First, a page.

• The Catholic funding debate needs to be schooled by facts

    … this exposes the ridiculousness in 2018 of maintaining four distinct publicly funded school systems in Ontario – English public, English Catholic, French public and French Catholic. Most school boards are dysfunctional enough, embroiled as they are in petty politics, without giving trustees any added incentive to dream up ways of stealing students from rival boards. Not that any politician will touch this issue with a 10-foot pole.

  • NDP’s universal pharmacare proposal seems a prime target for Liberal burglary

    Canada is alone in having a public healthcare system that does not have a parallel public pharma plan. The House of Commons health committee is set to release a major report on pharmacare next month, which sources suggest will recommend folding prescription drugs into a negotiated national formulary. Through an amendment to Canada Health Act this would allow the provinces to administer the newly expanded coverage.

  • Universal health care’s humble origins

    Viewed solely in economic terms, Britain could not afford the NHS in 1946. That the NHS was created speaks to a conscious decision on the part of government to prioritize health care and social services. Ultimately, what a society can or cannot afford is a policy decision… / The creation of the NHS was a courageous decision by the Labour Party to radically improve the lives of British people. It benefited most sectors of society – hence the continuing broad support for it.

  • Is our health system destined to follow a U.S. trajectory?

    Growing gaps in drug and dental coverage, especially for working-class Canadians with no or inadequate employer benefits, means more lower-income Canadians will skip trips to the dentist or won’t fill prescriptions. Wealth gaps among the provinces means Canadians in some regions will have access to better and more timely care than those in other parts of the country.

  • Access to early childhood education services varies widely across Canada

    “As more children participate in kindergarten and pre-kindergarten, child care is left to top and tail the school day and fill in during holidays,” the report says. “This is a poor model that leaves too many families on wait lists for child care, destabilizes child care operators and creates split-shift, precarious jobs for early childhood educators.”

  • Ottawa to begin fully funding Indigenous child-welfare agencies

    The Canadian Human Rights Tribunal issued its order on Thursday, saying Ottawa was not complying with a 2016 ruling that found it discriminates against Indigenous children by underfunding child welfare services. In a statement, Indigenous Services Minister Jane Philpott on Thursday said… that Ottawa would immediately begin to cover agencies’ actual costs for prevention, intake and investigation, along with legal fees and building repairs, with reimbursement retroactive to Jan. 26, 2016.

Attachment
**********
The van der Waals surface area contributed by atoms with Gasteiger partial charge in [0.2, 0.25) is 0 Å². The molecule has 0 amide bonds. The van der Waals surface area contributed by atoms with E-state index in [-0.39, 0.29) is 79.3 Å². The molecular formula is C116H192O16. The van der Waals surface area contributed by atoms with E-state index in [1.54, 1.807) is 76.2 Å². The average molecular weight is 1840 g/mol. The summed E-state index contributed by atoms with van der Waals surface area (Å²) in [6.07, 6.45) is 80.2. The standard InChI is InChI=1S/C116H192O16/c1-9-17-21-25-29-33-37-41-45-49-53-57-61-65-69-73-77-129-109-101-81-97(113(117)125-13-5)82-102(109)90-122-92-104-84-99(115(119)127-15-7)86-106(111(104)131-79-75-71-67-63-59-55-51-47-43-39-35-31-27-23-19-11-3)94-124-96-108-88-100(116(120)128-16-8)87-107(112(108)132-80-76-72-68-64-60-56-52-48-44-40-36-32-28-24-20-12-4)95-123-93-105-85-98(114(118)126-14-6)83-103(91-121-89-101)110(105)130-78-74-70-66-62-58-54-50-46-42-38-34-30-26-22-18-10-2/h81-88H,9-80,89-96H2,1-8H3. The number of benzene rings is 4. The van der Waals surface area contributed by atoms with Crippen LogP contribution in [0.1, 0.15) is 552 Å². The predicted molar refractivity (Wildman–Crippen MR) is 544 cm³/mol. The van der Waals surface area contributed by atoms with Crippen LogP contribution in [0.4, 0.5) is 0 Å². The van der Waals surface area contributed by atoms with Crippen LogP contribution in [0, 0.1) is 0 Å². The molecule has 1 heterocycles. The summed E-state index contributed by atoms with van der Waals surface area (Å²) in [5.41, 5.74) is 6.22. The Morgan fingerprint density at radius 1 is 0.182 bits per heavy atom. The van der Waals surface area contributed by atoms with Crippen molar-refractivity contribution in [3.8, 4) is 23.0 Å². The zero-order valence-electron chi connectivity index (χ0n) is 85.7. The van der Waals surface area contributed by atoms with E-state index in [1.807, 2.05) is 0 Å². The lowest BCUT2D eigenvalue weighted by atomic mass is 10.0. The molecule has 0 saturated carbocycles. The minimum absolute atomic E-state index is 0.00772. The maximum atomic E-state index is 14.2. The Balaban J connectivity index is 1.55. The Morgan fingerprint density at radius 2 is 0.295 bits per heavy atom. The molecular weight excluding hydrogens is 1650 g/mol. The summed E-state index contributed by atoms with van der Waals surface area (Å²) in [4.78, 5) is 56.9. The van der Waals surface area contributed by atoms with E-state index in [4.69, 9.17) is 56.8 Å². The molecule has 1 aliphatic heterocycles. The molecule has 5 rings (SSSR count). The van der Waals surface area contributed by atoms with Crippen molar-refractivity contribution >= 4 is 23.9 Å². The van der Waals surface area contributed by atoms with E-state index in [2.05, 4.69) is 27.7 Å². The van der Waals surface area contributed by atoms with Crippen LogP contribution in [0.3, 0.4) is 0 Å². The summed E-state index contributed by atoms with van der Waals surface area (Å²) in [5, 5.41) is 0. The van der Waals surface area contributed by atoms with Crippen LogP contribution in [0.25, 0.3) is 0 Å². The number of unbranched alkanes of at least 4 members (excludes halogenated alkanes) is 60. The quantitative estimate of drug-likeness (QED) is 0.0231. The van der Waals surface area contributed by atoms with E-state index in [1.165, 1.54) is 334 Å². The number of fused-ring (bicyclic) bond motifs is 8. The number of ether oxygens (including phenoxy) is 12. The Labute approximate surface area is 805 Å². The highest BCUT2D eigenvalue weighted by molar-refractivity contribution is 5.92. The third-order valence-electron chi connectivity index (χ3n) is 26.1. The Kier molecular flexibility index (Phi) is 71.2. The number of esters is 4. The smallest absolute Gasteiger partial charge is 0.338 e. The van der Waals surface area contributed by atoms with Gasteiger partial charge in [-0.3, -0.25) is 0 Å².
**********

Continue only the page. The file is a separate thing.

• School guidance counsellors ‘stretched’ amid rising mental health needs

    “Principals are saying ‘we’ve got a crisis here in terms of the mental health piece, and we don’t have enough staff to address it, either through psychologists and social workers or through guidance’” … With only half the schools able to regularly access a psychologist and a shortage of school social workers, “the role of guidance counsellors may be stretched to fill the gaps,” says the report.

  • Prescription for healthier population: spend more on social services

    A one-cent increase in social spending for every dollar spent on health care increases life expectancy and cuts premature death, study shows… Dutton and his fellow researchers looked at health and social spending in nine provinces over 31 years from 1981 to 2011 and compared it to three population health measures: potentially avoidable death, life expectancy and infant mortality… “More social spending was associated with a more positive outcome. Life expectancy went up and potentially avoidable mortality went down,”

  • We need to focus more on mental-health care

    … access to appropriate, effective mental-health care needs to be seen as a basic human right and component of a publicly funded health-care system. / People suffering mental illness were deinstitutionalized without necessary community supports, to be managed by law enforcement and ER staff who lack the skills and facilities to respond respectfully. / The article understates real-world factors (marginalization, social determinants, and access to competent help) that can thwart the potential impacts of even the most cutting-edge research.

  • Homeless shelter crisis reveals unabashed attempt to legitimize inequality

    What we have here is an unabashed attempt to legitimize inequality; the rich are rich because they deserve to be, because they’re superior. “Ordinary people,” by contrast, are inferior, and, therefore, deserving of poverty. Their very ordinariness condemns them to minimum wages and unpaid breaks. The homeless, at the bottom of the barrel, are wholly undeserving… The notion that taxes could be a means of redistributing wealth is now considered a socialist heresy.